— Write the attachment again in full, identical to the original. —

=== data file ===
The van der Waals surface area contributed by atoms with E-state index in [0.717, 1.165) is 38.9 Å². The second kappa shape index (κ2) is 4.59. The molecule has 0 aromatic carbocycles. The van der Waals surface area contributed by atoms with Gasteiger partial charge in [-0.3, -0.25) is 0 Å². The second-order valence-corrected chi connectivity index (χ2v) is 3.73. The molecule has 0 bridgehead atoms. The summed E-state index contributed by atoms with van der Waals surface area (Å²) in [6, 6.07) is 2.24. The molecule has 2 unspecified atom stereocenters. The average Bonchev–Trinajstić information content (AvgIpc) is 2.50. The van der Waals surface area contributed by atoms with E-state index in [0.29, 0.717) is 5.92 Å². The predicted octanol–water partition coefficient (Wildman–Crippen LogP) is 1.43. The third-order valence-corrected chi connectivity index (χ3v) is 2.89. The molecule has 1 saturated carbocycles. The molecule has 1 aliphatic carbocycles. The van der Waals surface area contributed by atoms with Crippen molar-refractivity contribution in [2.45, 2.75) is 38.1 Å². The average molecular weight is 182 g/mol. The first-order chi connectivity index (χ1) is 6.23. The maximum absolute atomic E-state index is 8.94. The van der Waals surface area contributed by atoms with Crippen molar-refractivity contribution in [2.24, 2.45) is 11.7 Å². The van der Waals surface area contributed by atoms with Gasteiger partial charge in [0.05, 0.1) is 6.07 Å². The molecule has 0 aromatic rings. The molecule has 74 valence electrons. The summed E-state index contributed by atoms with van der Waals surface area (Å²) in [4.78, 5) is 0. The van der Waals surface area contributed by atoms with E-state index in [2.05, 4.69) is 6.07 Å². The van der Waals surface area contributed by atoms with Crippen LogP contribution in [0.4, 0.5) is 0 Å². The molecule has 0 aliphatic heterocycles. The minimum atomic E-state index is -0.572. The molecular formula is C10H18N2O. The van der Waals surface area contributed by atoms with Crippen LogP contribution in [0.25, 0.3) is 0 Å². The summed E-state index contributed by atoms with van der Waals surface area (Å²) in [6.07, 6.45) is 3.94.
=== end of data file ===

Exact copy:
The van der Waals surface area contributed by atoms with E-state index in [0.717, 1.165) is 38.9 Å². The second kappa shape index (κ2) is 4.59. The molecule has 0 aromatic carbocycles. The van der Waals surface area contributed by atoms with Gasteiger partial charge in [-0.3, -0.25) is 0 Å². The second-order valence-corrected chi connectivity index (χ2v) is 3.73. The molecule has 0 bridgehead atoms. The summed E-state index contributed by atoms with van der Waals surface area (Å²) in [6, 6.07) is 2.24. The molecule has 2 unspecified atom stereocenters. The average Bonchev–Trinajstić information content (AvgIpc) is 2.50. The van der Waals surface area contributed by atoms with E-state index in [0.29, 0.717) is 5.92 Å². The predicted octanol–water partition coefficient (Wildman–Crippen LogP) is 1.43. The third-order valence-corrected chi connectivity index (χ3v) is 2.89. The molecule has 1 saturated carbocycles. The molecule has 1 aliphatic carbocycles. The van der Waals surface area contributed by atoms with Crippen molar-refractivity contribution in [2.45, 2.75) is 38.1 Å². The average molecular weight is 182 g/mol. The first-order chi connectivity index (χ1) is 6.23. The maximum absolute atomic E-state index is 8.94. The van der Waals surface area contributed by atoms with Crippen molar-refractivity contribution in [2.24, 2.45) is 11.7 Å². The van der Waals surface area contributed by atoms with Gasteiger partial charge in [0.05, 0.1) is 6.07 Å². The molecule has 0 aromatic rings. The molecule has 74 valence electrons. The summed E-state index contributed by atoms with van der Waals surface area (Å²) in [4.78, 5) is 0. The van der Waals surface area contributed by atoms with E-state index in [2.05, 4.69) is 6.07 Å². The van der Waals surface area contributed by atoms with Crippen LogP contribution in [0.4, 0.5) is 0 Å². The molecule has 0 aliphatic heterocycles. The minimum atomic E-state index is -0.572. The molecular formula is C10H18N2O. The van der Waals surface area contributed by atoms with Crippen LogP contribution in [0.25, 0.3) is 0 Å². The summed E-state index contributed by atoms with van der Waals surface area (Å²) in [6.07, 6.45) is 3.94.